Laudable effort to promote the Hindi language

Laudable effort to promote the Hindi language

I can walk English, I can talk  English, I can run English!’ This is a very famous dialogue by Amitabh Bachchan in the popular Hindi film, Namak Halaal which in a way is becoming all too true with more and more people opting to speak in this foreign language and ignoring their national language –Hindi.

In a bid to promote the national language, the Ministry of Home Affairs, nodal ministry for promoting the national language is coming out with a simplified dictionary for government officials. It will seek to promote the use of Hindi which is fast falling out of favour in official communication. Speaking of Hindi and its infrequent usage, it comes across as downright funny that even the names of Hindi films are written in English! The fact of the matter is that Hindi is losing its essence at a remarkable rate. 

In this age of computer and high technology, wherein more and more people are using internet and social networking sites to connect and communicate, the use of Hindi is gradually fading.

Every youngster wants to be active on Facebook and other social media sites, which primarily use English. This apart it is also important to take into account the changing work environment, which in no insignificant way has contributed to the decline of spoken and written Hindi. People are hired only after their English speaking/writing skills have been vetted. Reports, presentations, daily office communications are all conducted in English nowadays, which only proves that Hindi finds little importance in the scheme of the professional world.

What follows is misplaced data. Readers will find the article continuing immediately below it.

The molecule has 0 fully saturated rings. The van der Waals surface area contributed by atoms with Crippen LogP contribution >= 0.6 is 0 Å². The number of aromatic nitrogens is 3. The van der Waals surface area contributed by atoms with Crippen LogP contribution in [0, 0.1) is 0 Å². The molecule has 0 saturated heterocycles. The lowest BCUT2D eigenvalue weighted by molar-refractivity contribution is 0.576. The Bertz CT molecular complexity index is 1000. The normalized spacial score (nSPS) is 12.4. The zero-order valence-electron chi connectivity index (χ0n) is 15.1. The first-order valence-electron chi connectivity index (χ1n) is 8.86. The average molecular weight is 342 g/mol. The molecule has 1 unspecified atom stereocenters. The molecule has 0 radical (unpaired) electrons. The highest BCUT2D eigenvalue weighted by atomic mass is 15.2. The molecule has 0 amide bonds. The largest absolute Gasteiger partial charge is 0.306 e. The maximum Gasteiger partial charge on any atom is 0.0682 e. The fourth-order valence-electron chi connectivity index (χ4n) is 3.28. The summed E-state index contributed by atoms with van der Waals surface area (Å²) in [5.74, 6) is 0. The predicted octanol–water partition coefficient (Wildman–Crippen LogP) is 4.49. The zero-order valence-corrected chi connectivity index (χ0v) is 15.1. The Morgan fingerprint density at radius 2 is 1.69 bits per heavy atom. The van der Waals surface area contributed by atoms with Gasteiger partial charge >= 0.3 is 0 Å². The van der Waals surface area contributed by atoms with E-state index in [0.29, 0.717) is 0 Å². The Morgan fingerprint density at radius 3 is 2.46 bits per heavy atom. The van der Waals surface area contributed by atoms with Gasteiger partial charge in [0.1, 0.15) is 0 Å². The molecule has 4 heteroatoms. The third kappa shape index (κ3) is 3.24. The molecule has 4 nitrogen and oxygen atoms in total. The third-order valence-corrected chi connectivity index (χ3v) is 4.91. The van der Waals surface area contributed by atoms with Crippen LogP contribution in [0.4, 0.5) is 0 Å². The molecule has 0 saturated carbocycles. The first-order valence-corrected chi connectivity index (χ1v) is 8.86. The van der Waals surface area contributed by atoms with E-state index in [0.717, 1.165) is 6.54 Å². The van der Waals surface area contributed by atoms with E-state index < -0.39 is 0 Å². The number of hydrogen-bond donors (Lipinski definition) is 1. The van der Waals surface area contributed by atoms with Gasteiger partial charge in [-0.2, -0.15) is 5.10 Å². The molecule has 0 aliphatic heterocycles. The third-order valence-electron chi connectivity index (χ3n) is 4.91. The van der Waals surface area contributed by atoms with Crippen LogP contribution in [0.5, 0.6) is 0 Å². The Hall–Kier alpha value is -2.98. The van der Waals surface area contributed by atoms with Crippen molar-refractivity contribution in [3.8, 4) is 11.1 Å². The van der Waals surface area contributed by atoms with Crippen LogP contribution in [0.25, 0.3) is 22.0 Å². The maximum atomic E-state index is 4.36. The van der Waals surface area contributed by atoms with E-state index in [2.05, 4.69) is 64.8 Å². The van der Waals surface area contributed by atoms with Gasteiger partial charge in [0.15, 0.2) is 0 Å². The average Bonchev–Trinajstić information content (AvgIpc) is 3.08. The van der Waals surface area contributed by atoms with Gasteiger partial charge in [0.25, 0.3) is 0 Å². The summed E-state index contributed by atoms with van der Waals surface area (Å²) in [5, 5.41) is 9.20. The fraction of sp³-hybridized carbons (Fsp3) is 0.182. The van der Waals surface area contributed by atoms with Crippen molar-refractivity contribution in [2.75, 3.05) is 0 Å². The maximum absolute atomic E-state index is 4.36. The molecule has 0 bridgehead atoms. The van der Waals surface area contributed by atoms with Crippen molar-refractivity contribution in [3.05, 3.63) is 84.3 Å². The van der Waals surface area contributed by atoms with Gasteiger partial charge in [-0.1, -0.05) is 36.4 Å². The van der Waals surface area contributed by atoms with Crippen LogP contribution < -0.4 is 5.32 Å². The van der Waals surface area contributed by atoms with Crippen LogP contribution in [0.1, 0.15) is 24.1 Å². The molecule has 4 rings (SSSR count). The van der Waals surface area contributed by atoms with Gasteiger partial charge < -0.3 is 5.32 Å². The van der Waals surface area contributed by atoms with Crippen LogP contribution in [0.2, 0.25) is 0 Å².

Sanjeev Kumar, Hindi professor at Deshbandhu College, Delhi University (DU), says “According to me other than its daily usage, Hindi is not used in any other form, not even in official work. One of the factors leading to this is the tough translation of English language into Hindi. Pure translation of English into Hindi can’t be spoken as part of daily language. Also, speaking English gives you the ‘global power’. Agar badi baazi marni hai to English bolna zaruri hai. Earlier, class demarcation was also done on the basis of people speaking in English or Hindi. English speaking is part of high class and status, it takes you higher on the power structure and gives you a higher position.”

Also, one hardly sees anyone reading a Hindi newspaper or novel. Everyone refers to English books and waits for the latest English novels to come out, even as Hindi writers face a difficult time warding off bias against the national language.

 Another Hindi professor at Dyal Singh College, DU, Rajeev Kumar Kunwar feels that, “This has to tackled from the school level itself. Earlier, it used to be a three-language concept – Hindi, English and a regional language. But, now it has become Hindi, English and foreign language. All private schools only highlight the fact that they are ‘English mediums’ even if they have less qualified English teachers. And this kind of dictionary can be helpful in saving the language for sure.”

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